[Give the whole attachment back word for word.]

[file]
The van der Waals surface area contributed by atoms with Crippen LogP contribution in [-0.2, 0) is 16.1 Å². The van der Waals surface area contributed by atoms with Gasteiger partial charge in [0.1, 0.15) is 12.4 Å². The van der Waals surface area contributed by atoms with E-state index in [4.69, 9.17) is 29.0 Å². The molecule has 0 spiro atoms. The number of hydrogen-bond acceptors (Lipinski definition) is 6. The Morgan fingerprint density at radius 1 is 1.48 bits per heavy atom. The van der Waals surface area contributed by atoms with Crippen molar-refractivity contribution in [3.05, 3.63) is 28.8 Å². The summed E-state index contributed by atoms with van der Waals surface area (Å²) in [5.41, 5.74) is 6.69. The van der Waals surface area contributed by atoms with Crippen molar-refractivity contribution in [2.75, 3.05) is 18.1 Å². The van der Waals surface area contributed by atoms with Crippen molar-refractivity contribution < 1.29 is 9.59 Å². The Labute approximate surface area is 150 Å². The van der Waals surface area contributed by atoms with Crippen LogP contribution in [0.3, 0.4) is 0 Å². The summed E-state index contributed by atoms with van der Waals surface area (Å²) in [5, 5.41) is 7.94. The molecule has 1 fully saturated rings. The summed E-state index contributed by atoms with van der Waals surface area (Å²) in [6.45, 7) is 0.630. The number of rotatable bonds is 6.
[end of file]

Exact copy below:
The van der Waals surface area contributed by atoms with Crippen LogP contribution in [-0.2, 0) is 16.1 Å². The van der Waals surface area contributed by atoms with Gasteiger partial charge in [0.1, 0.15) is 12.4 Å². The van der Waals surface area contributed by atoms with E-state index in [4.69, 9.17) is 29.0 Å². The molecule has 0 spiro atoms. The number of hydrogen-bond acceptors (Lipinski definition) is 6. The Morgan fingerprint density at radius 1 is 1.48 bits per heavy atom. The van der Waals surface area contributed by atoms with Crippen molar-refractivity contribution in [3.05, 3.63) is 28.8 Å². The summed E-state index contributed by atoms with van der Waals surface area (Å²) in [5.41, 5.74) is 6.69. The van der Waals surface area contributed by atoms with Crippen molar-refractivity contribution in [2.75, 3.05) is 18.1 Å². The van der Waals surface area contributed by atoms with Crippen molar-refractivity contribution < 1.29 is 9.59 Å². The Labute approximate surface area is 150 Å². The van der Waals surface area contributed by atoms with Crippen LogP contribution in [0.3, 0.4) is 0 Å². The summed E-state index contributed by atoms with van der Waals surface area (Å²) in [5, 5.41) is 7.94. The molecule has 1 fully saturated rings. The summed E-state index contributed by atoms with van der Waals surface area (Å²) in [6.45, 7) is 0.630. The number of rotatable bonds is 6.